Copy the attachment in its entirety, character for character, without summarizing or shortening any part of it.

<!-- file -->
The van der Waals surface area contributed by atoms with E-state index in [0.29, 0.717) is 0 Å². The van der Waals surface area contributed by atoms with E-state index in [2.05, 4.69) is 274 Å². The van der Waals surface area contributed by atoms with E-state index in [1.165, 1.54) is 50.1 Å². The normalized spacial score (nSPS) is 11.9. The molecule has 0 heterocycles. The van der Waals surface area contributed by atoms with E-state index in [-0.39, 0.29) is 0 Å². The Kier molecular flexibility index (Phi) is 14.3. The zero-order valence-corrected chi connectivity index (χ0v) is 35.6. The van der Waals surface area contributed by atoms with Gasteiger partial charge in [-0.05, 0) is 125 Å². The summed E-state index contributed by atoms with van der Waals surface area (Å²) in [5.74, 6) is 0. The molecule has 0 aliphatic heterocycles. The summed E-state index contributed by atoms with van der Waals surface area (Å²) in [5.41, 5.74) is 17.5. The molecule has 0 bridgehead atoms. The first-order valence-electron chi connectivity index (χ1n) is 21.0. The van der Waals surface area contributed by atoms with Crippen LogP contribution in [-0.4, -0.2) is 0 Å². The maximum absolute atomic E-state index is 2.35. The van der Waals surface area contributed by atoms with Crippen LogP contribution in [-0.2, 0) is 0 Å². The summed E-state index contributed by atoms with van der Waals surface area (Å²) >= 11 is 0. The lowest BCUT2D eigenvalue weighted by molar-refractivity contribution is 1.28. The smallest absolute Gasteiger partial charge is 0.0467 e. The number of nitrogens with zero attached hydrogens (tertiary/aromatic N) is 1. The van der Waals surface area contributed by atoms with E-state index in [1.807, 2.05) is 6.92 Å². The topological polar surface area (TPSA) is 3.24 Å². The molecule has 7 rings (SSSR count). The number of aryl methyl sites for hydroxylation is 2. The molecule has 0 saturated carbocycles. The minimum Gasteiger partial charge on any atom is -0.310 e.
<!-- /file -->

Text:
The van der Waals surface area contributed by atoms with E-state index in [0.29, 0.717) is 0 Å². The van der Waals surface area contributed by atoms with E-state index in [2.05, 4.69) is 274 Å². The van der Waals surface area contributed by atoms with E-state index in [1.165, 1.54) is 50.1 Å². The normalized spacial score (nSPS) is 11.9. The molecule has 0 heterocycles. The van der Waals surface area contributed by atoms with E-state index in [-0.39, 0.29) is 0 Å². The Kier molecular flexibility index (Phi) is 14.3. The zero-order valence-corrected chi connectivity index (χ0v) is 35.6. The van der Waals surface area contributed by atoms with Gasteiger partial charge in [-0.05, 0) is 125 Å². The summed E-state index contributed by atoms with van der Waals surface area (Å²) in [5.74, 6) is 0. The molecule has 0 aliphatic heterocycles. The summed E-state index contributed by atoms with van der Waals surface area (Å²) in [5.41, 5.74) is 17.5. The molecule has 0 bridgehead atoms. The first-order valence-electron chi connectivity index (χ1n) is 21.0. The van der Waals surface area contributed by atoms with Crippen LogP contribution in [-0.4, -0.2) is 0 Å². The maximum absolute atomic E-state index is 2.35. The van der Waals surface area contributed by atoms with Crippen LogP contribution in [-0.2, 0) is 0 Å². The summed E-state index contributed by atoms with van der Waals surface area (Å²) >= 11 is 0. The lowest BCUT2D eigenvalue weighted by molar-refractivity contribution is 1.28. The smallest absolute Gasteiger partial charge is 0.0467 e. The number of nitrogens with zero attached hydrogens (tertiary/aromatic N) is 1. The van der Waals surface area contributed by atoms with E-state index in [1.807, 2.05) is 6.92 Å². The topological polar surface area (TPSA) is 3.24 Å². The molecule has 7 rings (SSSR count). The number of aryl methyl sites for hydroxylation is 2. The molecule has 0 saturated carbocycles. The minimum Gasteiger partial charge on any atom is -0.310 e.